March 20, 2020
Below we highlight the measures suggested by the Arun Mansukhani (Malaga) psychologists’ cabinet.
PSYCHOLOGICAL RECOMMENDATIONS TO THE COVID-19 PANDEMIC
Given the exceptional situation imposed by the Covid-19 pandemic, we want to share some reflections and indications aimed at helping us to maintain emotional and psychological balance. First of all, there are two important elements in this situation that affect people’s emotional balance:
1. The perception of risk.
2. Isolation situations imposed by quarantine.
Regarding RISK PECEPCTION, it must be said that it is too high in the population given the objective situation in which we find ourselves. It must be remembered that our mind does not objectively process the situation, but uses a series of heuristics or “shortcuts”. Thus, due to the amount of information circulating about the virus, the disease, the count of the victims, etc., our mind, due to the accessibility and impact heuristic, tends to “think” that the risk is much greater than what it is.
This causes our brains to go into “defense” mode and do things like gathering food (unnecessary) or, as we are seeing in the USA. in recent days, an increase in arms sales.
Excessive fear generally leads people to make non-rational decisions. This high perception of risk also increases anxiety, hypochondriacal thoughts, fear of contact with others, etc. In addition, in extreme cases, if people feel helpless, they can abandon the healthy behaviors that must be carried out to reasonably prevent infection.
To avoid this, it is important to:
1. Not being connected all the time and being informed of the evolution of the pandemic. It is better to choose a reliable source and get information once a day (on the mid-day news for example) or two at the most. The rest of the time, spend doing or thinking about things not related to the pandemic.
2. Contextualize the information (relating the number of deaths with those of other diseases, such as the flu, helps to provide that context) and relating the negative information to the positive (number of people who died and the number of people who have overcome the infection, for example).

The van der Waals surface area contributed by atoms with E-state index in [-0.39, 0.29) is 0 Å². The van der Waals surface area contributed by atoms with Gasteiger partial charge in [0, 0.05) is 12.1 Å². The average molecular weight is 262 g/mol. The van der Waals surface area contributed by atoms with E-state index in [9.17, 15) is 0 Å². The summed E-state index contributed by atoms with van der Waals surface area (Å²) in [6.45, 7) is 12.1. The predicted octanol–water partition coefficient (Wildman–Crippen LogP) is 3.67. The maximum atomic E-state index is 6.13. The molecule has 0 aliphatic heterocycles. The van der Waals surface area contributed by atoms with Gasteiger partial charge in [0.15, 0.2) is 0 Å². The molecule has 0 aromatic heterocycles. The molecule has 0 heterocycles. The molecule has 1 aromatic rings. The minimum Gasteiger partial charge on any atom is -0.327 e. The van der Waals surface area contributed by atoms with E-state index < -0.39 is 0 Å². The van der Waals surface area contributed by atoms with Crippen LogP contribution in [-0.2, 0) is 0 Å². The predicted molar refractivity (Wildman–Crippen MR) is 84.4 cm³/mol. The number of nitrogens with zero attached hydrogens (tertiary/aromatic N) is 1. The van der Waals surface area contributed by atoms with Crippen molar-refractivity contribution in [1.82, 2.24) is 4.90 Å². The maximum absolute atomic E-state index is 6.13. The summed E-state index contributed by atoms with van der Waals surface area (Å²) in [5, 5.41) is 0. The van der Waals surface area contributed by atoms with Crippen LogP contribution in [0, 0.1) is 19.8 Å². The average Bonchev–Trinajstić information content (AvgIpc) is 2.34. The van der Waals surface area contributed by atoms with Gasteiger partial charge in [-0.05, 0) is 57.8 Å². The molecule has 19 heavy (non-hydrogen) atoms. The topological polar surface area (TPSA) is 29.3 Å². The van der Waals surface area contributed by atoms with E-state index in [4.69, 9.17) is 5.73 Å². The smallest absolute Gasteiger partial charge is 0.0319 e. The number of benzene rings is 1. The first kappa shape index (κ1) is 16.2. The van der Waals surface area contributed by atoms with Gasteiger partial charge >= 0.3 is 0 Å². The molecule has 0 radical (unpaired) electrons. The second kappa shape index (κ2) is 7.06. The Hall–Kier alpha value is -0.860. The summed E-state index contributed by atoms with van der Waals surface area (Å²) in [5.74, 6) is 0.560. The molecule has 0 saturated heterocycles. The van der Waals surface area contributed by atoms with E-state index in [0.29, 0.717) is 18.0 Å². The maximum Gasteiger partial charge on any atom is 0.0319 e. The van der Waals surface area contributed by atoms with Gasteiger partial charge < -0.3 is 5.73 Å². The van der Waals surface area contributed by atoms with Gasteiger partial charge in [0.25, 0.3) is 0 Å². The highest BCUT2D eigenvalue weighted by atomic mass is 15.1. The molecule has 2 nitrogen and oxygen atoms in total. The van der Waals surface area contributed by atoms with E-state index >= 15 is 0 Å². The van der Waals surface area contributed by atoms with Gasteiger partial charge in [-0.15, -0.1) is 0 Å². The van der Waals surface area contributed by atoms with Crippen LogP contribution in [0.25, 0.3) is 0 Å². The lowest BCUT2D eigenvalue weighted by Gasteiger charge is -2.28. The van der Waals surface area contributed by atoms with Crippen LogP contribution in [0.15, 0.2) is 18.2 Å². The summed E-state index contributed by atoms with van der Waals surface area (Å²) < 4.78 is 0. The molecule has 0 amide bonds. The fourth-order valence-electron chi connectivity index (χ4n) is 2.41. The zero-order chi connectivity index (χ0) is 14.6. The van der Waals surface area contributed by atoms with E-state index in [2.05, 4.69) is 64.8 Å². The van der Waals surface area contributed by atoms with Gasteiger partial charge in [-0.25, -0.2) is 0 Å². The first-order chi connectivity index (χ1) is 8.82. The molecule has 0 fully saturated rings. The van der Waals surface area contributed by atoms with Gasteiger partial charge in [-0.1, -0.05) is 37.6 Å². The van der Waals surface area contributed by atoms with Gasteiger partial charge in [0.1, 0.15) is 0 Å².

3. Pay attention to the specific indications that reliable sources give us about how we should proceed and what are the reasonable protective behaviors. Focus on carrying out those healthy and logical behaviors.
4. Keep busy with scheduled activities throughout the day (see next section).
5. Remember that most people will be asymptomatic or with mild symptoms and that what we are really trying to do is slow down the contagion curve so as not to collapse the health systems. The goal is not so much not to contract the coronavirus as to prevent its rapid expansion. Most of us will have Covid-19, or maybe already have it, and it will not be a serious risk to your health.
Regarding the situations that arise from INSULATION:
1. It is very important to maintain a routine that includes: hours of sleep and adequate rest, adequate food (it may be necessary to reduce a little due to the decrease in physical activity) and, very important, physical exercise. There are many videos and tutorials available on the web for this purpose.
2. Limit the number of hours per day in front of screens. Greatly limit the search for information on the Covid-19 (see previous section).
3. Have, if possible, short periods a day of sun exposure and clarity, even through glass. It is important for the assimilation of vitamin D and the immune system, as well as for the circadian rhythm.
4. Maintain adequate daily personal hygiene and dress while maintaining a good appearance, even if one is not going to leave home.
5. Maintain social contact (calls, video calls, etc.) with friends and family. Participate in group sessions through the different programs and applications that allow it (Skype, Zoom, WhatsApp, Jitsi Meet, Facetime, etc).
6. Schedule activities and times to do them throughout the day (reading, yoga, etc.), not making them depend on the mood of each moment.
7. Do activities at home with family members: games, sports, etc.
8. Get used to this slower pace in general; remember that certain doses of boredom are good for the mind.
9. Think about the activities that must be done day by day, not discounting the remaining days so that the quarantine ends.
10. Feeling that we are part of a community, that we are all in this together, feeling the support of others, even from a distance. Participate in as many group activities as possible to increase this feeling (go out to clap on the balcony, for example).
11. Remember that we are facing an exceptional and unique situation, that we have never lived before and that we may not live again. Take advantage of this time that they have given us to do things that we would otherwise not find time to do at home: read, paint, order, etc.
We hope that these simple guidelines help you spend this quarantine time better.
Prepared by the Arun Mansukhani Psychologists Team.
www.arunmansukhani.com ● (+34) 607803803 ● Alameda Principal, 21. 5a planta. 29001, Malaga.